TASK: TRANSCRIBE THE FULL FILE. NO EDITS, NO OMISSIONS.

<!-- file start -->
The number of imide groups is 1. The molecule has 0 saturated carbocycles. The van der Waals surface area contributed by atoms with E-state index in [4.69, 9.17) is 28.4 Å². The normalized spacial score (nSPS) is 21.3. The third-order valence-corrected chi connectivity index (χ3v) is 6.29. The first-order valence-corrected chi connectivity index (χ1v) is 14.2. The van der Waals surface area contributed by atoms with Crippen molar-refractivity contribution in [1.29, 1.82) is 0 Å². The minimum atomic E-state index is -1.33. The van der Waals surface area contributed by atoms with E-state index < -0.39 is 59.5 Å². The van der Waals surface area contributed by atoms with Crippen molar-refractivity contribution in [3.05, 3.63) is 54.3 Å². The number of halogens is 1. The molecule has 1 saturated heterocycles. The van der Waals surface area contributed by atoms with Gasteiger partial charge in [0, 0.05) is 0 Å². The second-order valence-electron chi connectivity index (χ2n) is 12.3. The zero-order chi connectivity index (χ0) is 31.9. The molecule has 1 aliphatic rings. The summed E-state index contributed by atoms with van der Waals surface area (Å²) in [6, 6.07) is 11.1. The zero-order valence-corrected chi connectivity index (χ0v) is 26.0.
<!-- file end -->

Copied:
The number of imide groups is 1. The molecule has 0 saturated carbocycles. The van der Waals surface area contributed by atoms with E-state index in [4.69, 9.17) is 28.4 Å². The normalized spacial score (nSPS) is 21.3. The third-order valence-corrected chi connectivity index (χ3v) is 6.29. The first-order valence-corrected chi connectivity index (χ1v) is 14.2. The van der Waals surface area contributed by atoms with Crippen molar-refractivity contribution in [1.29, 1.82) is 0 Å². The minimum atomic E-state index is -1.33. The van der Waals surface area contributed by atoms with E-state index < -0.39 is 59.5 Å². The van der Waals surface area contributed by atoms with Crippen molar-refractivity contribution in [3.05, 3.63) is 54.3 Å². The number of halogens is 1. The molecule has 1 saturated heterocycles. The van der Waals surface area contributed by atoms with Gasteiger partial charge in [0, 0.05) is 0 Å². The second-order valence-electron chi connectivity index (χ2n) is 12.3. The zero-order chi connectivity index (χ0) is 31.9. The molecule has 1 aliphatic rings. The summed E-state index contributed by atoms with van der Waals surface area (Å²) in [6, 6.07) is 11.1. The zero-order valence-corrected chi connectivity index (χ0v) is 26.0.